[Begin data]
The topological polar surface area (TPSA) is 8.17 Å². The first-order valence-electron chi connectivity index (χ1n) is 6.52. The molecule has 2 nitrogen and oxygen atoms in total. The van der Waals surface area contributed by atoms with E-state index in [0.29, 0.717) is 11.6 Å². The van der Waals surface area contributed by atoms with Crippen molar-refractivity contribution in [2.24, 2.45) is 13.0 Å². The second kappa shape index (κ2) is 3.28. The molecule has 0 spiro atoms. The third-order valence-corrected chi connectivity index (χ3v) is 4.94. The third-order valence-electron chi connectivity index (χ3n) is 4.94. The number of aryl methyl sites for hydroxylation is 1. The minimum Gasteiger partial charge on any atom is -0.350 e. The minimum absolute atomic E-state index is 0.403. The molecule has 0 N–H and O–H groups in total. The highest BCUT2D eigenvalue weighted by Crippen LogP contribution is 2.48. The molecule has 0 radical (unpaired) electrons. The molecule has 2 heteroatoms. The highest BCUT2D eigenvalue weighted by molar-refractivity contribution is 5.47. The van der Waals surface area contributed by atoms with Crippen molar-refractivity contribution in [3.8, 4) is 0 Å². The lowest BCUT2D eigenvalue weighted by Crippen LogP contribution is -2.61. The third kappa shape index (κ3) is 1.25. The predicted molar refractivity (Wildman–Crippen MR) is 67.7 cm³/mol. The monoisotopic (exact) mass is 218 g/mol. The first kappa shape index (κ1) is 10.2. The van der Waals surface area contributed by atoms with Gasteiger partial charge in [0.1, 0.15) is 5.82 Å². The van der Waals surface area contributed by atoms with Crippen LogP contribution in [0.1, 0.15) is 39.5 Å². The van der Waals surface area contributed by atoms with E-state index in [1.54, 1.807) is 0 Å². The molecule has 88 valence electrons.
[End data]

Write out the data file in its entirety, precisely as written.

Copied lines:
The topological polar surface area (TPSA) is 8.17 Å². The first-order valence-electron chi connectivity index (χ1n) is 6.52. The molecule has 2 nitrogen and oxygen atoms in total. The van der Waals surface area contributed by atoms with E-state index in [0.29, 0.717) is 11.6 Å². The van der Waals surface area contributed by atoms with Crippen molar-refractivity contribution in [2.24, 2.45) is 13.0 Å². The second kappa shape index (κ2) is 3.28. The molecule has 0 spiro atoms. The third-order valence-corrected chi connectivity index (χ3v) is 4.94. The third-order valence-electron chi connectivity index (χ3n) is 4.94. The number of aryl methyl sites for hydroxylation is 1. The minimum Gasteiger partial charge on any atom is -0.350 e. The minimum absolute atomic E-state index is 0.403. The molecule has 0 N–H and O–H groups in total. The highest BCUT2D eigenvalue weighted by Crippen LogP contribution is 2.48. The molecule has 0 radical (unpaired) electrons. The molecule has 2 heteroatoms. The highest BCUT2D eigenvalue weighted by molar-refractivity contribution is 5.47. The van der Waals surface area contributed by atoms with Crippen molar-refractivity contribution in [3.8, 4) is 0 Å². The lowest BCUT2D eigenvalue weighted by Crippen LogP contribution is -2.61. The third kappa shape index (κ3) is 1.25. The predicted molar refractivity (Wildman–Crippen MR) is 67.7 cm³/mol. The monoisotopic (exact) mass is 218 g/mol. The first kappa shape index (κ1) is 10.2. The van der Waals surface area contributed by atoms with Gasteiger partial charge in [0.1, 0.15) is 5.82 Å². The van der Waals surface area contributed by atoms with Crippen LogP contribution in [0.1, 0.15) is 39.5 Å². The van der Waals surface area contributed by atoms with E-state index in [1.54, 1.807) is 0 Å². The molecule has 88 valence electrons.